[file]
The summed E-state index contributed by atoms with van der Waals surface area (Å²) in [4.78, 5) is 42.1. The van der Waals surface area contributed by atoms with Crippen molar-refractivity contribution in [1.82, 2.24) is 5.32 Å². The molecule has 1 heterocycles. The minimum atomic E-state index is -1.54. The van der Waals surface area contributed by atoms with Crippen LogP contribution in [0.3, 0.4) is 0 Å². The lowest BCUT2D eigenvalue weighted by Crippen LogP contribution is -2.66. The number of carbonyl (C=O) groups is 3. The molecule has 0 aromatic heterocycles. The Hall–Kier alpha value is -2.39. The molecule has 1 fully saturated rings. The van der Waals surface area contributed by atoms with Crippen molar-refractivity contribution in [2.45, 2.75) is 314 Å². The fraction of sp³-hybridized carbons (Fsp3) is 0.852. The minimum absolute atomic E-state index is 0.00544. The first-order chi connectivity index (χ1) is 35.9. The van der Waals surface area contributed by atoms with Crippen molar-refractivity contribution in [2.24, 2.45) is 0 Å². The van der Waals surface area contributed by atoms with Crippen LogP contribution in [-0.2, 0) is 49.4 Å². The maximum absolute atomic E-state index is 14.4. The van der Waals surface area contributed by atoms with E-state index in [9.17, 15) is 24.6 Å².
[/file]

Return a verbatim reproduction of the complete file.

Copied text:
The summed E-state index contributed by atoms with van der Waals surface area (Å²) in [4.78, 5) is 42.1. The van der Waals surface area contributed by atoms with Crippen molar-refractivity contribution in [1.82, 2.24) is 5.32 Å². The molecule has 1 heterocycles. The minimum atomic E-state index is -1.54. The van der Waals surface area contributed by atoms with Crippen LogP contribution in [0.3, 0.4) is 0 Å². The lowest BCUT2D eigenvalue weighted by Crippen LogP contribution is -2.66. The number of carbonyl (C=O) groups is 3. The molecule has 0 aromatic heterocycles. The Hall–Kier alpha value is -2.39. The molecule has 1 fully saturated rings. The van der Waals surface area contributed by atoms with Crippen molar-refractivity contribution in [2.45, 2.75) is 314 Å². The fraction of sp³-hybridized carbons (Fsp3) is 0.852. The minimum absolute atomic E-state index is 0.00544. The first-order chi connectivity index (χ1) is 35.9. The van der Waals surface area contributed by atoms with Crippen molar-refractivity contribution in [2.24, 2.45) is 0 Å². The van der Waals surface area contributed by atoms with Crippen LogP contribution in [-0.2, 0) is 49.4 Å². The maximum absolute atomic E-state index is 14.4. The van der Waals surface area contributed by atoms with E-state index in [9.17, 15) is 24.6 Å².